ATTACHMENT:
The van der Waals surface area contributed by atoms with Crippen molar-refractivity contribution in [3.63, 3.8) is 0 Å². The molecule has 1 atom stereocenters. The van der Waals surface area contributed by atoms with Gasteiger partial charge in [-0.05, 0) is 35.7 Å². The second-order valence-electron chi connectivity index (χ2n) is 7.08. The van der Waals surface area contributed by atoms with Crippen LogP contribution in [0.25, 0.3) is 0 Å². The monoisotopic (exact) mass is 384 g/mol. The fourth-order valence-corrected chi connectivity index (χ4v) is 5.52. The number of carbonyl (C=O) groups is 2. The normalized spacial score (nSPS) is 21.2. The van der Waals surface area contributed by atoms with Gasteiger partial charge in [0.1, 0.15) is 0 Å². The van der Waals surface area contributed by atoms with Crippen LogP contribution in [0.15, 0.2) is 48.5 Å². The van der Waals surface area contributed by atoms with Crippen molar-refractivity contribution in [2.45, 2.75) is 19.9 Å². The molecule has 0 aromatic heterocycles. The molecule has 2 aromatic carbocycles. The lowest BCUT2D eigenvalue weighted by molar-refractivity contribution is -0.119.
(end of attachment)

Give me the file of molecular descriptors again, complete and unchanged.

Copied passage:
The van der Waals surface area contributed by atoms with Crippen molar-refractivity contribution in [3.63, 3.8) is 0 Å². The molecule has 1 atom stereocenters. The van der Waals surface area contributed by atoms with Gasteiger partial charge in [-0.05, 0) is 35.7 Å². The second-order valence-electron chi connectivity index (χ2n) is 7.08. The van der Waals surface area contributed by atoms with Crippen LogP contribution in [0.25, 0.3) is 0 Å². The monoisotopic (exact) mass is 384 g/mol. The fourth-order valence-corrected chi connectivity index (χ4v) is 5.52. The number of carbonyl (C=O) groups is 2. The normalized spacial score (nSPS) is 21.2. The van der Waals surface area contributed by atoms with Gasteiger partial charge in [0.1, 0.15) is 0 Å². The van der Waals surface area contributed by atoms with Crippen LogP contribution in [0.15, 0.2) is 48.5 Å². The van der Waals surface area contributed by atoms with Crippen molar-refractivity contribution in [2.45, 2.75) is 19.9 Å². The molecule has 0 aromatic heterocycles. The molecule has 2 aromatic carbocycles. The lowest BCUT2D eigenvalue weighted by molar-refractivity contribution is -0.119.